Lukens-Bull has written significant works on the Anthropology of Islam. His 1999 theoretical article, “Between Text and Practice: Considerations in the Anthropological Study of Islam,” Marburg Journal of Religion 4 (2): 10-20, 1999 has been reprinted and widely cited. Lukens-Bull addressed methodological and ethical issues in his 2007 article “Lost in a Sea of Subjectivity: The Subject Position of the Researcher in the Anthropology of Islam,” Contemporary Islam: Dynamics of Muslim Life. 1(2):173-192. His ethnographic research has focused on Islamic education in Indonesia starting with traditional Islamic education in A Peaceful Jihad: Negotiating Modernity and Identity in Muslim Java (Palgrave McMillan, 2005), which examines how this community is engaging globalization through curriculum revisions. More recently, Lukens-Bull has held a Fulbright Senior Scholar grant which allowed him to examine Islamic higher education and the debates surrounding curriculum shift which in the current political climate leads to accusations of apostasy and in extreme cases barely veiled death threats. Theoretically, this work is important in understanding counter-radical discourses within the context of other Islamic discourse. This was published in 2013 as Islamic Higher Education In Indonesia: Continuity and Conflict (Palgrave McMillan, 2013).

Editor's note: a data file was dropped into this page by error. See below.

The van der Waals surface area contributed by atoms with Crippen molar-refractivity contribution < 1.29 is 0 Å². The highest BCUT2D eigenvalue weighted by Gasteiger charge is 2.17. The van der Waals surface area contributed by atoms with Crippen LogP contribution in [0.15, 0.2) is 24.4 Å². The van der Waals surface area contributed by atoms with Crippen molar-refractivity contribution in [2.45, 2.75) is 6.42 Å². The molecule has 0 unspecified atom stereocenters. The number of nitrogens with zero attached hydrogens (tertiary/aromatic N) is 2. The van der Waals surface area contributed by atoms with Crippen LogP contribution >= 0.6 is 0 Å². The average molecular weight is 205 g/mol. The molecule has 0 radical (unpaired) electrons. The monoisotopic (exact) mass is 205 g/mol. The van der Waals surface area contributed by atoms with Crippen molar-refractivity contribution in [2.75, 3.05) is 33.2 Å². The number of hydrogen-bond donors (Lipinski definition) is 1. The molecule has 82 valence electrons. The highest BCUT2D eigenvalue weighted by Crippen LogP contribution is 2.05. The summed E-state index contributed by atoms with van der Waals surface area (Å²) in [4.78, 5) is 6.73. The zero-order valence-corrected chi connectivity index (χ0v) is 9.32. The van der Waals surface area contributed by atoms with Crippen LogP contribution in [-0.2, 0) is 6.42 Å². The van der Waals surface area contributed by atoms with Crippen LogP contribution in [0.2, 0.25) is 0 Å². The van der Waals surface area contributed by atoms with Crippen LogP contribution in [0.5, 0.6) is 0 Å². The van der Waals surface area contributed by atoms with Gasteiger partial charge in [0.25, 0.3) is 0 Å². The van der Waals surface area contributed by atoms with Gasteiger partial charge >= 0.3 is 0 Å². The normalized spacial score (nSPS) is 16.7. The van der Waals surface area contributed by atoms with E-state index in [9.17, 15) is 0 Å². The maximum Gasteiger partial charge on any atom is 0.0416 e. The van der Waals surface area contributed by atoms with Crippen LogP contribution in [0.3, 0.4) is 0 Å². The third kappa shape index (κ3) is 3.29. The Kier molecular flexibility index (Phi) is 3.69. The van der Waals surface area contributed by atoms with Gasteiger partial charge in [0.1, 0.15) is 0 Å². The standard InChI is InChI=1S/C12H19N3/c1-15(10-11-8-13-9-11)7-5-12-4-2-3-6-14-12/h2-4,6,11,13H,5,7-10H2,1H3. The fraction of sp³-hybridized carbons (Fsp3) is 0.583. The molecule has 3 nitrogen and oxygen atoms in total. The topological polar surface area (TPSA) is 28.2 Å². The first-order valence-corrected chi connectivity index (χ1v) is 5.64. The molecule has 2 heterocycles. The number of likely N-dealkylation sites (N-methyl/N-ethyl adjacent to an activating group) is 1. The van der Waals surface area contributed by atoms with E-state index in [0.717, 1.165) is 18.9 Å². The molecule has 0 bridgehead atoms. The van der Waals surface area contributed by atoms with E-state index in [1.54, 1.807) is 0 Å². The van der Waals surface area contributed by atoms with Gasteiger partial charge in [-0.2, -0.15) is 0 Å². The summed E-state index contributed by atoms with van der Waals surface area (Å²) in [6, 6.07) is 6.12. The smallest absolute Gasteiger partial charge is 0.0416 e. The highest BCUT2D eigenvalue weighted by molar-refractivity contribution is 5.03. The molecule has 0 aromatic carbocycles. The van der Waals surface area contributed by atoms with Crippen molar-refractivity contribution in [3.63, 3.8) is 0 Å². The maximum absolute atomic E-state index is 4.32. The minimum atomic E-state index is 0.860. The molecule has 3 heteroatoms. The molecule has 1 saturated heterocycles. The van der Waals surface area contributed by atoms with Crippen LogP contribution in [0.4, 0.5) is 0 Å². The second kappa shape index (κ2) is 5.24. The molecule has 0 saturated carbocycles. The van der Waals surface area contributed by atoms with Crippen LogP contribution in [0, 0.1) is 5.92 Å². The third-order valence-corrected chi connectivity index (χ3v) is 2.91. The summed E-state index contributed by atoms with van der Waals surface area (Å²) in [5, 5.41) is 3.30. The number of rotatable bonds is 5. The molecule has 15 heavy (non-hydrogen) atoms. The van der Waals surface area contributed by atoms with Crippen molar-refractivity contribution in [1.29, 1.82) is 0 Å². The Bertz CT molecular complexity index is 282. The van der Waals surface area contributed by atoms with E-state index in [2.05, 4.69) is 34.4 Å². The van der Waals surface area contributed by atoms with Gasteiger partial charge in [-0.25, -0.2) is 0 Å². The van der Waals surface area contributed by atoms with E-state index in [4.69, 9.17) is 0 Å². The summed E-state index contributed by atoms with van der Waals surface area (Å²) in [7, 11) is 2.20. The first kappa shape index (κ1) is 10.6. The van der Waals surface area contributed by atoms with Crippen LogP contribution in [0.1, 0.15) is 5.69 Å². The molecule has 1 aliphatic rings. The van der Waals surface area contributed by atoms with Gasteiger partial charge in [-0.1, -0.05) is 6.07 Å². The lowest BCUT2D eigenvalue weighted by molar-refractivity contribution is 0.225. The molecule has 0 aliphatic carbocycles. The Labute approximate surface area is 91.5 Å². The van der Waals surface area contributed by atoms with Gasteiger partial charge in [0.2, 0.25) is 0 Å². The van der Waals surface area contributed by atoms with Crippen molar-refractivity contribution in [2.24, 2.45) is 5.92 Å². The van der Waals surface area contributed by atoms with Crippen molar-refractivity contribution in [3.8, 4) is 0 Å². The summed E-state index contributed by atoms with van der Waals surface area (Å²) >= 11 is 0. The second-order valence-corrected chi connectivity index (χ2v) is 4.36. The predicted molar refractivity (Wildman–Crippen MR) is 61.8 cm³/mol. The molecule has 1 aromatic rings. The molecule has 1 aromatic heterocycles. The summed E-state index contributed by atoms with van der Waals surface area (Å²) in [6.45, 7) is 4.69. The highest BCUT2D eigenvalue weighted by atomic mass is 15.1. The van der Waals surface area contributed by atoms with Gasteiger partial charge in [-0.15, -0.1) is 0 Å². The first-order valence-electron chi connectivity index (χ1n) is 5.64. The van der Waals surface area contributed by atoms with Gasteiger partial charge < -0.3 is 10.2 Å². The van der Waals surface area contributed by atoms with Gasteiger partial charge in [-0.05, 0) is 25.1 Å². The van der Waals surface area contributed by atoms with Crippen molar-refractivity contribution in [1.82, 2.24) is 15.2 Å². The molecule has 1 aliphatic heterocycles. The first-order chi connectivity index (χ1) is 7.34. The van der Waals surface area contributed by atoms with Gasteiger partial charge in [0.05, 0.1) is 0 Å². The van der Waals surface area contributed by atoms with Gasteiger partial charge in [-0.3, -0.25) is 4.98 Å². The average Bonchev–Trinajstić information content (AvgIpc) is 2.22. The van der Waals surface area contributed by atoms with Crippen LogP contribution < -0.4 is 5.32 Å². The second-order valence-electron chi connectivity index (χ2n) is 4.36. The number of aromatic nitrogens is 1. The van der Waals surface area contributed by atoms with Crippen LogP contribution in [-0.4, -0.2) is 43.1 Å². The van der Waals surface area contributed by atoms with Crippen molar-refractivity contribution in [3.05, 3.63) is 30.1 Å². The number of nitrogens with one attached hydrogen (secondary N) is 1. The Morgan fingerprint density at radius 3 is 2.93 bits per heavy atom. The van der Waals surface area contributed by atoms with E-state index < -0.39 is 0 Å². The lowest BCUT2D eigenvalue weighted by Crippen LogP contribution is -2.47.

His current research looks at the history and contemporary practices of GP Ansor, a youth movement with militia elements associated with Nahdlatul Ulama, the largest Islamic organization in Indonesia.
Lukens-Bull regularly mentors undergraduates on research projects. Five have received University of North Florida funding to conduct their research; two have presented at the American Anthropological Association meetings; and one has published their research in a venue outside the university.